Human metapneumovirus glycoprotein G is an important virulence factor

Human metapneumovirus Human metapneumovirus (hMPV), a member of the Paramyxoviridae family, is an important cause of respiratory morbidity throughout life. The contribution of viral-specific proteins to the pathogenesis of hMPV infection and immune evasion is largely unknown. Previous work has suggested that the glycoprotein G of hMPV is not necessary for the process of viral fusion and attachment to host cells, and a recombinant hMPV lacking the G protein shows an attenuated phenotype in the respiratory tract of animal models of infection. Airway epithelial cells, a major component of the innate immune system, are a primary target of hMPV infection. A recent study shows that hMPV G protein functions as a major inhibitory factor of the host antiviral response by blocking production of inducible chemokines and IFN-α/β. A major finding of this work is the demonstration that hMPV G protein interacts with RIG-I, a cytoplasmic viral sensor. As result, hMPV G protein inhibits RIG-I-dependent signaling pathways, including activation of NF-κB and IRF-3, two transcription factors necessary for the synthesis of inflammatory and antiviral cytokines. Understanding the function of hMPV proteins is critical for the future design of effective antiviral therapies and rationale design of vaccine candidates.

Human Metapneumovirus Glycoprotein G Inhibits Innate Immune Responses. PLoS Pathog 2008 4(5): e1000077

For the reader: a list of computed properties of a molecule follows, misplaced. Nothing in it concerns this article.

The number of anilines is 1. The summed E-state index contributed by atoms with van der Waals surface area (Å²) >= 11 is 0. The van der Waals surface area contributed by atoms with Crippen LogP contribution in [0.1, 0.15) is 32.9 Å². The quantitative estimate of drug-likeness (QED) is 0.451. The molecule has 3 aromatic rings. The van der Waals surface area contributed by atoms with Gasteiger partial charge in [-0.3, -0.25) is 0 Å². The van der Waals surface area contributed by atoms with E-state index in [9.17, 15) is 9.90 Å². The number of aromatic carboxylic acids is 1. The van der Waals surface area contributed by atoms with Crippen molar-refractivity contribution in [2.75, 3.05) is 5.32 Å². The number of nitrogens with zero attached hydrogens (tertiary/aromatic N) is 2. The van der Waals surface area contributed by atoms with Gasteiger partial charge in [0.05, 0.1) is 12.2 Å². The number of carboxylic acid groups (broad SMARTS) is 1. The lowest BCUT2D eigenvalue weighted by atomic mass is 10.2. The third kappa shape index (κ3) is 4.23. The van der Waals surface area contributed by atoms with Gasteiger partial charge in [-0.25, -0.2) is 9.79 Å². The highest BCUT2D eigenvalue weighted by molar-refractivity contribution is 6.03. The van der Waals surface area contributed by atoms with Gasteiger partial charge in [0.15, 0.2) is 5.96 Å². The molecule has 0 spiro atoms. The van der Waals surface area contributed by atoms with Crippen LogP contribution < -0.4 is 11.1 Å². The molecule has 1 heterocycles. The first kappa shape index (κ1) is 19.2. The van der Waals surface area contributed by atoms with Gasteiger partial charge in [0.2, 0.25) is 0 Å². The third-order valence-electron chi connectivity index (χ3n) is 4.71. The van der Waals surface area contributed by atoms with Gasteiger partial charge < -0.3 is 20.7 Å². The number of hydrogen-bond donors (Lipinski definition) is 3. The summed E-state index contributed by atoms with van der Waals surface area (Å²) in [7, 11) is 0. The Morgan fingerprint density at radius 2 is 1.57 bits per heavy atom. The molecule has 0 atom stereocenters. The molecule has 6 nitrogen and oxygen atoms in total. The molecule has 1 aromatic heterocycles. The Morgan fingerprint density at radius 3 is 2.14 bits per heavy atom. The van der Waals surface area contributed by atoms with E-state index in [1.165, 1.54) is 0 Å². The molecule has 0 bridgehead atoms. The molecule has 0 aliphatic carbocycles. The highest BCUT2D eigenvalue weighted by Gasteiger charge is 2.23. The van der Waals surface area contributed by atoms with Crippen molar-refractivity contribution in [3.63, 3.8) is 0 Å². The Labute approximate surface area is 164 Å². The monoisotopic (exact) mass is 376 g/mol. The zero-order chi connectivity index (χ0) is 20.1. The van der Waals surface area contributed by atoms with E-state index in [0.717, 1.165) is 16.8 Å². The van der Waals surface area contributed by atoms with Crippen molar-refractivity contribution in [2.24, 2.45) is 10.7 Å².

Human metapneumovirus (hMPV), a member of the Paramyxoviridae family, is an important cause of respiratory morbidity throughout life. The contribution of viral-specific proteins to the pathogenesis of hMPV infection and immune evasion is largely unknown. Previous work has suggested that the glycoprotein G of hMPV is not necessary for the process of viral fusion and attachment to host cells, and a recombinant hMPV lacking the G protein (rhMPV-ΔG) shows an attenuated phenotype in the respiratory tract of animal models of infection. Airway epithelial cells, a major component of the innate immune system, are a primary target of hMPV infection. In this study, we show that hMPV G protein functions as a major inhibitory factor of the host antiviral response by blocking production of inducible chemokines and IFN-α/β. A major finding of this work is the demonstration that hMPV G protein interacts with RIG-I, a cytoplasmic viral sensor. As result, hMPV G protein inhibits RIG-I-dependent signaling pathways, including activation of NF-κB and IRF-3, two transcription factors necessary for the synthesis of inflammatory and antiviral cytokines. Understanding the function of hMPV proteins is critical for the future design of effective antiviral therapies and rationale design of vaccine candidates.

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